1. Record betting activity
This year’s Super Bowl is poised to shatter previous records in betting activity.
Approximately 68 million American adults, representing about one-fourth of the population, are expected to place bets, according to the American Gaming Association (AGA).
The total amount wagered is projected to reach $23.1bn, marking a significant increase from last year’s $16bn.
Regulated outlets are expected to handle around $1.5bn of this total, based on consensus estimates from multiple sources, the group noted.
Research firm Eilers & Krejcik Gaming (EKG) predicts legal betting handle of $1.25bn, making the Super Bowl out as the US sports betting industry’s single-largest betting event every year, alone accounting for nearly 1% of the industry’s total annual handle.
“We did not project revenue given the inherent volatility; however, we note that, for sports betting operators, making money is not necessarily the core aim of the game.
“Rather—and per operator channel checks— the Super Bowl is mainly an opportunity to acquire casual customers who can be cross-sold or reactivated next NFL season.”
Nonetheless, the firm added: “A bad Super Bowl (something like a Chiefs win, Christian McCaffrey, Travis Kelce and Deebo Samuel all scoring TDs and Pat Mahomes going over his props) could wipe out a couple of months of profits.”
2. In-play and same-game parlays
In-play betting and same-game parlays are expected to play a significant role in this year’s Super Bowl wagering.
EKG predicts that around 10% to 15% of the online handle will come from in-play bets.
“That mark is below broader industry averages (FanDuel, for example, has previously disclosed that around 44% of its total handle comes from in-play),” EKG said.
“However, on in-play, football skews lower—and the Super Bowl skews even lower still due to the high number of recreational customers who overwhelmingly favour pre-match betting.”
In addition, EKG estimates that between 20% and 25% of Super Bowl online handle will be bet via same-game parlays.
3. The biggest marketsWith sports betting legal in 38 US states, the Super Bowl draws bets from across the nation.
Nevada is expected to lead the way with 13% of the nationwide betting handle, thanks to its status as the host state and its tourism-driven sports betting market.
New York at 12% and New Jersey at 10% are also projected to see significant betting activity, capturing the second and third-largest shares of the handle, respectively.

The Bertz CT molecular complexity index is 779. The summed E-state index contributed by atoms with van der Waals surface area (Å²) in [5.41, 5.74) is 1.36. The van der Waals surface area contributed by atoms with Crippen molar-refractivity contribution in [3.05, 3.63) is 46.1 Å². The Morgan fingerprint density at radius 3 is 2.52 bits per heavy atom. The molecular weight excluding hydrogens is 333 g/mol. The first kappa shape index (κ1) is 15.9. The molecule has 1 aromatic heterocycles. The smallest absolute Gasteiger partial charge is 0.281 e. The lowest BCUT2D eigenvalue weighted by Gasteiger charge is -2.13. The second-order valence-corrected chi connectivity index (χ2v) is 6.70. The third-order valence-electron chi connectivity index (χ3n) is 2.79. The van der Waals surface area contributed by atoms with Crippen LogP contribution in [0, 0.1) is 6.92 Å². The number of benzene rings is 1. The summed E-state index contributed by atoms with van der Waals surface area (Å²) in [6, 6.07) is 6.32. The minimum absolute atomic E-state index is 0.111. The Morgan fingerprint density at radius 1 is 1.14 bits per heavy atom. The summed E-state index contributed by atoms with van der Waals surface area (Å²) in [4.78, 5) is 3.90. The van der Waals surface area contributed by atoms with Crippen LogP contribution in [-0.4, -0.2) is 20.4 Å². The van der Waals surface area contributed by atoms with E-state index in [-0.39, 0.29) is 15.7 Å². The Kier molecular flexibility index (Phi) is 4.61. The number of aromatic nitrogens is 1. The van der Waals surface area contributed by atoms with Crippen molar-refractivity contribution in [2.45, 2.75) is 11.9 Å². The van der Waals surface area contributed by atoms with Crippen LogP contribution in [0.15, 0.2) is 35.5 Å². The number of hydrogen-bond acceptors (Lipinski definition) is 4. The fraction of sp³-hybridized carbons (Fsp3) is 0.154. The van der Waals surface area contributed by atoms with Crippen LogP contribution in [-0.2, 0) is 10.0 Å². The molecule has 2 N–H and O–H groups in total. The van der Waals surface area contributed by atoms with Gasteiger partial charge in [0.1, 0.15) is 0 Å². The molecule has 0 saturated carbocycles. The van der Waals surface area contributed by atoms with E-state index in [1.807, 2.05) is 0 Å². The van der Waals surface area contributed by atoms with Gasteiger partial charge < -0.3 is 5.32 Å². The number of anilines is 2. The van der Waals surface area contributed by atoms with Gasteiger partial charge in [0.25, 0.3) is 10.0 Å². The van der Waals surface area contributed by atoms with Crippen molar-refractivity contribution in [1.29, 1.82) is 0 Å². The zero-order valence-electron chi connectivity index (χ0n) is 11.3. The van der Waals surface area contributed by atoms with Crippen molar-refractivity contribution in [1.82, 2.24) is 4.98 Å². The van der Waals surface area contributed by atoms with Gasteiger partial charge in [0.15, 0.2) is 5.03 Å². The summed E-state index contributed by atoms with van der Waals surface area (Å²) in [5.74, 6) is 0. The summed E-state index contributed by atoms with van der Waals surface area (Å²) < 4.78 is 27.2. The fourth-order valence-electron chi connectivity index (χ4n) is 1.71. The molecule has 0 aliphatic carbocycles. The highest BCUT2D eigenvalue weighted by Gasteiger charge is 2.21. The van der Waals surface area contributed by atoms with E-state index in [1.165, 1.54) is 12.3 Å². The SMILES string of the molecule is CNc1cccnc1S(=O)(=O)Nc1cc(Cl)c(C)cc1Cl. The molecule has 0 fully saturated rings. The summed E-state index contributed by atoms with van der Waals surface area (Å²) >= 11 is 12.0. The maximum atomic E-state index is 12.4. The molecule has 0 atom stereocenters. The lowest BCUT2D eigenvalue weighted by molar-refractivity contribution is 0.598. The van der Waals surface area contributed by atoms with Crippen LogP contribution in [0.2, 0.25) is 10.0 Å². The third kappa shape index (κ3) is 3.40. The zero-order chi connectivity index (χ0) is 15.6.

4. More betting options than ever
The Super Bowl isn’t just about the game anymore; it’s also about the entertainment surrounding it.
This year is all about Taylor Swift.
Swift, whose regular appearances at Kansas City games began when she officially started dating Kansas City Chiefs’ Travis Kelce in September 2023, has presented new challenges for bookmakers.
Firms now have to come up with odds for questions such as: What sort of outfit will Taylor Swift wear to the game on Sunday? What colour lipstick will she wear? Will she cry if the Kansas City Chiefs lose to the San Francisco 49ers?
The New York Times quoted Tim Williams, director of public affairs for Bet US: “If it’s something that’s going to attract some attention and we can make legitimate odds on it, there’s a good chance that we’re going to do it.”
However, another bookmaker clarified: “It’s more for fun. We’re not trying to make a buck off this. Honestly, we’ll probably lose on a lot of these because it’s a real challenge for us to keep up with this stuff. Like, I don’t know what colour lipstick she’ll wear.”
Meanwhile, Flutter Entertainment revealed how difficult this really is. In a news release on the Super Bowl, the operator highlighted that accurate bookmaking is not so much about picking winners, but more about calculating the different probabilities of any imaginable outcome becoming reality.
“Our aim is to get the right price, the true probability of what may happen,” said Keith Goldner, FanDuel’s vice president of data science, sports modelling and innovation.
To get the prices right, “we also need to quantify how much we don’t know in order to calculate better probabilities.”
5. The halftime show
While not directly related to sports, the halftime show is always a highlight of the Super Bowl spectacle.
This year, Usher will take the stage, following in the footsteps of past legends like Beyoncé and Prince.
However, the halftime show hasn’t always been smooth sailing. Remember the infamous “Nipplegate” incident involving Janet Jackson and Justin Timberlake in 2004?
So, this year, Usher will take to the stage, and yes, of course, there are plenty of Usher odds too. The big question that BetMGM has posed to the bettors is: What will Usher’s first song be?